The season of peace and goodwill is ending. It is perhaps time to think about some of the risks ahead. Amongst them is the possibility of military conflict breaking out in one of three theatres where stakes are high and big powers are involved: Ukraine, Iran and Taiwan.
Britain’s military capacity, these days, is shrinking and marginal. But the one unambiguous strategic commitment of the post-Brexit, Conservative government is to stick as closely as possible to whatever Washington decides to do. Neutrality is not an option.
The new year honour for Sir Tony Blair has stirred up uncomfortable reminders of where such attachments might lead. The fact that President Biden is not a swashbuckling warmonger and has just presided over an ignominious military withdrawal from Afghanistan is no guarantee that his administration will retreat and disengage in future.
If Europe, and Britain in particular, has an adversary, it is Russia. From the assassination of opponents of the Putin regime on UK soil, to targeted cyber-attacks, to the deployment of Russia’s conventional and nuclear forces around the UK, the threat is clear. Yet our allies in the US are far more obsessed with the “threat” from China.
The most immediate danger in 2022 is that 100,000 Russian troops are massed on the Ukrainian border, able to prosecute a range of military options, from limited encroachment to outright invasion and the partition of Ukraine.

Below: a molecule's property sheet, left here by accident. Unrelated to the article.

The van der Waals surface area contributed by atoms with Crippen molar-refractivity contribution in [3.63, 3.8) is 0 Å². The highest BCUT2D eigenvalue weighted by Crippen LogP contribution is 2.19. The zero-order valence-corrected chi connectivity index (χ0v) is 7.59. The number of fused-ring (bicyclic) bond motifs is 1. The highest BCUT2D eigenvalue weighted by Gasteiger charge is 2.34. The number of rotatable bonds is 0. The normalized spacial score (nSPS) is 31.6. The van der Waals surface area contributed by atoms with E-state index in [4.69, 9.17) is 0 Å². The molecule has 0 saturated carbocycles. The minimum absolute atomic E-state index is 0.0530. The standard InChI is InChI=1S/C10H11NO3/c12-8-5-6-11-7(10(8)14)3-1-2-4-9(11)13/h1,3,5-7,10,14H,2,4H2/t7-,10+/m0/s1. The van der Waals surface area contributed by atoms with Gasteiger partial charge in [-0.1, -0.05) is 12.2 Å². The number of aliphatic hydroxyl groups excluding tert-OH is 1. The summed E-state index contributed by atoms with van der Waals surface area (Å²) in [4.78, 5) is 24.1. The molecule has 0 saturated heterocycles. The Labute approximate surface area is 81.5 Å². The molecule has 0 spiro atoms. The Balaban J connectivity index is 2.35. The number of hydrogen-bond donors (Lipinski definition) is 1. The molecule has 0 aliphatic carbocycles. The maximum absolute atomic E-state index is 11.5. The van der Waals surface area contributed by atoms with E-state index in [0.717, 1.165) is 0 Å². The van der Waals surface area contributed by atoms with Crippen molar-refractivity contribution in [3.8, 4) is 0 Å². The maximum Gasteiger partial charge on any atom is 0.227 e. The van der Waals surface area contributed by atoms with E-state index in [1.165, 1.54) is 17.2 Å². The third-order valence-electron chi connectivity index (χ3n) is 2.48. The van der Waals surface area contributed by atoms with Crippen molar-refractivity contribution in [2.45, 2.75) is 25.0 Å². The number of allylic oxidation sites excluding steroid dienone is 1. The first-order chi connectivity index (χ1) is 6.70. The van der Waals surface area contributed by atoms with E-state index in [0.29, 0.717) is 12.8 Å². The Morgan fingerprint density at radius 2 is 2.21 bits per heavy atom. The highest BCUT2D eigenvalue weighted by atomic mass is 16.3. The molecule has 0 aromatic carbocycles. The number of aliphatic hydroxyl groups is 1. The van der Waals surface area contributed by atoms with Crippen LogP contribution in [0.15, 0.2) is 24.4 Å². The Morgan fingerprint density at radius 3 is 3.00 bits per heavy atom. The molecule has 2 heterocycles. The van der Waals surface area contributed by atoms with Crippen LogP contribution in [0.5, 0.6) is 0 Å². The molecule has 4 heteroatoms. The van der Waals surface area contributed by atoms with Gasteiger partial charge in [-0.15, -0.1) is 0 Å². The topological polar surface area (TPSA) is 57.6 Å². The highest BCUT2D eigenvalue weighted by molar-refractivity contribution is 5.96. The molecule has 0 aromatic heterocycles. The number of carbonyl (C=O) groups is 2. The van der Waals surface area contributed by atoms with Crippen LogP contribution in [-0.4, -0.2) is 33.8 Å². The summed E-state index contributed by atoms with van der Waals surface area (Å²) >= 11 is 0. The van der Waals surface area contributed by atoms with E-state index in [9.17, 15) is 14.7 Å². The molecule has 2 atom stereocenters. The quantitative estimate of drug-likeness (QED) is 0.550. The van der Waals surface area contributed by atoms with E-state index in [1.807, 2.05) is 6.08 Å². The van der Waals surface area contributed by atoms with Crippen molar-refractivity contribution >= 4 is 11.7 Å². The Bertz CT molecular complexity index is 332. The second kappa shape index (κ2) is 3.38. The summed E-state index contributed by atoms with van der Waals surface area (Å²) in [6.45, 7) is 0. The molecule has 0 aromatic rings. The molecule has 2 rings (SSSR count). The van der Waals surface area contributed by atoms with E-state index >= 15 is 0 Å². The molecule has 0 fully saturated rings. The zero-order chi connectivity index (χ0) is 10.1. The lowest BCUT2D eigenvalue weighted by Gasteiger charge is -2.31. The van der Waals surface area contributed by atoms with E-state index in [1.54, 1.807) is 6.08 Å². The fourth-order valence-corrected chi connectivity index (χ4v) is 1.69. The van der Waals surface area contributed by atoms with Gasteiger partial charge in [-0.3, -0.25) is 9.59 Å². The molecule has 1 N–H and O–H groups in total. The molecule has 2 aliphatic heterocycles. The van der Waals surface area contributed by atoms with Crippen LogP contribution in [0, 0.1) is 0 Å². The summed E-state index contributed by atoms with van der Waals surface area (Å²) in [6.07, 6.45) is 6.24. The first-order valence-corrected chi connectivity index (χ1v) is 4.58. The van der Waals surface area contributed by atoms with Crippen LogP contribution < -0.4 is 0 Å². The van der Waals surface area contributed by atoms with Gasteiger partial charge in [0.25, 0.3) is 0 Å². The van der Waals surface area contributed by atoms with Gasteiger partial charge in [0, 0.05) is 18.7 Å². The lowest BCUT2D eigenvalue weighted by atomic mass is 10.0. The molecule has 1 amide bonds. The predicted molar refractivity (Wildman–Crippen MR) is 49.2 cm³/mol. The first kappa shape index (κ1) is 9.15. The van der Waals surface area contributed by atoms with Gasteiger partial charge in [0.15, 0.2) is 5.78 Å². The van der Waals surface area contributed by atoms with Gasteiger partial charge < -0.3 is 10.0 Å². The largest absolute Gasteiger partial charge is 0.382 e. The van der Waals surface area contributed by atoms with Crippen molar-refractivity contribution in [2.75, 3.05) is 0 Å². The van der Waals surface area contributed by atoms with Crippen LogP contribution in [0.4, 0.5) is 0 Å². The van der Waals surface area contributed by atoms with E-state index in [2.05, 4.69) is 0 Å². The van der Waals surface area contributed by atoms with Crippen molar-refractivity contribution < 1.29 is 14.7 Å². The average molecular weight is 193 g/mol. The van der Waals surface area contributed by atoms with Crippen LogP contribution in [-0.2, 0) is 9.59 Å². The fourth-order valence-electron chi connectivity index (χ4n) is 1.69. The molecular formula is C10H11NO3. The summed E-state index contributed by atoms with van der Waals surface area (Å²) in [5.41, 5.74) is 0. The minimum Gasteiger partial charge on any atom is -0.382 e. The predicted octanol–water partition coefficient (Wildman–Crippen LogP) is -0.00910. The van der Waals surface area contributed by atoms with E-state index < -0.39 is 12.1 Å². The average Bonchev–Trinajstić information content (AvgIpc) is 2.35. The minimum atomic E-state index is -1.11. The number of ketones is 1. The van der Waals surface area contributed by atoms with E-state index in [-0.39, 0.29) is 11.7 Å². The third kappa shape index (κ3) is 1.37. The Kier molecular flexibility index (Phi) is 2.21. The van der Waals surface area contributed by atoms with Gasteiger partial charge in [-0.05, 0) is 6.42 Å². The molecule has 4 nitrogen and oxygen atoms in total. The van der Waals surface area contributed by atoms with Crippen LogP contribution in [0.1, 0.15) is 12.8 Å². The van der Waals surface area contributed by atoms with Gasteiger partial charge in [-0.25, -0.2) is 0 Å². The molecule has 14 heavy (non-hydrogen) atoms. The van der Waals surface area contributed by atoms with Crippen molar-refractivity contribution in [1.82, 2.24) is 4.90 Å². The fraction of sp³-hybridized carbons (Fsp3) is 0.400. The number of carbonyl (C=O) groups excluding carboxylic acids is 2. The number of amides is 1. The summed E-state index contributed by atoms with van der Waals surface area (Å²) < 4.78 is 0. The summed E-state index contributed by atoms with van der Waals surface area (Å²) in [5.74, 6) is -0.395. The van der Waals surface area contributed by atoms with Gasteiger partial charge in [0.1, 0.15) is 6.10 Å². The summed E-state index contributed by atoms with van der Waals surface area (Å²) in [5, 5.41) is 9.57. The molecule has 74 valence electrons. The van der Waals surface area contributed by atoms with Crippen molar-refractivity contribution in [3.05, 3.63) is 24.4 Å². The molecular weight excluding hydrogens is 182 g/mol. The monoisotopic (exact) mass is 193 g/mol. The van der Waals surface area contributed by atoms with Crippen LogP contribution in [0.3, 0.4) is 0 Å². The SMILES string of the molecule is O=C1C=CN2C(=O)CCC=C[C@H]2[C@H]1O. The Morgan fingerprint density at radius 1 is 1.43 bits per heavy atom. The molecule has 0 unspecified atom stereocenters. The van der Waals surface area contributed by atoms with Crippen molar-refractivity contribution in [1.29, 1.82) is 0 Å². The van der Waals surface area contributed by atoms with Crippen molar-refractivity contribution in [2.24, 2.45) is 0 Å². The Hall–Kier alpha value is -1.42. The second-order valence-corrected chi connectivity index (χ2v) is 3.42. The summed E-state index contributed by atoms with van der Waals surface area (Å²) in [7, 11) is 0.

The threat or the actuality of Russians crossing the frontier and seizing Ukrainian territory appears to be designed to get the west to accept limitations on NATO deployment and to recognise Russian occupation of Crimea and possibly the Donbas, in south-eastern Ukraine. Putin’s argument that Yeltsin’s Russia was suborned by an “aggressive” NATO, exploiting its temporary weakness in the 1990s, may be opportunistic but it touches a deep chord of patriotic sentiment in Russia.
Ukraine does not enjoy NATO guarantees, and President Biden has ruled out a military response by NATO, which would likely lead to the use of nuclear weapons. But there will be a call to strengthen the very stretched NATO front line in the east and to provide whatever support to Ukraine can be given without having to fight a Russian invasion. Britain will be expected to be a visible and loyal ally and deploy boots on the ground.
Any broader war involving the west is more likely to be fought with economic weapons. Severe economic sanctions would be applied to Russia, including a boycott of Russian oil and gas, and the effective cessation of all commercial dealings with the west by suspending Russian banks’ use of the SWIFT payments clearance system.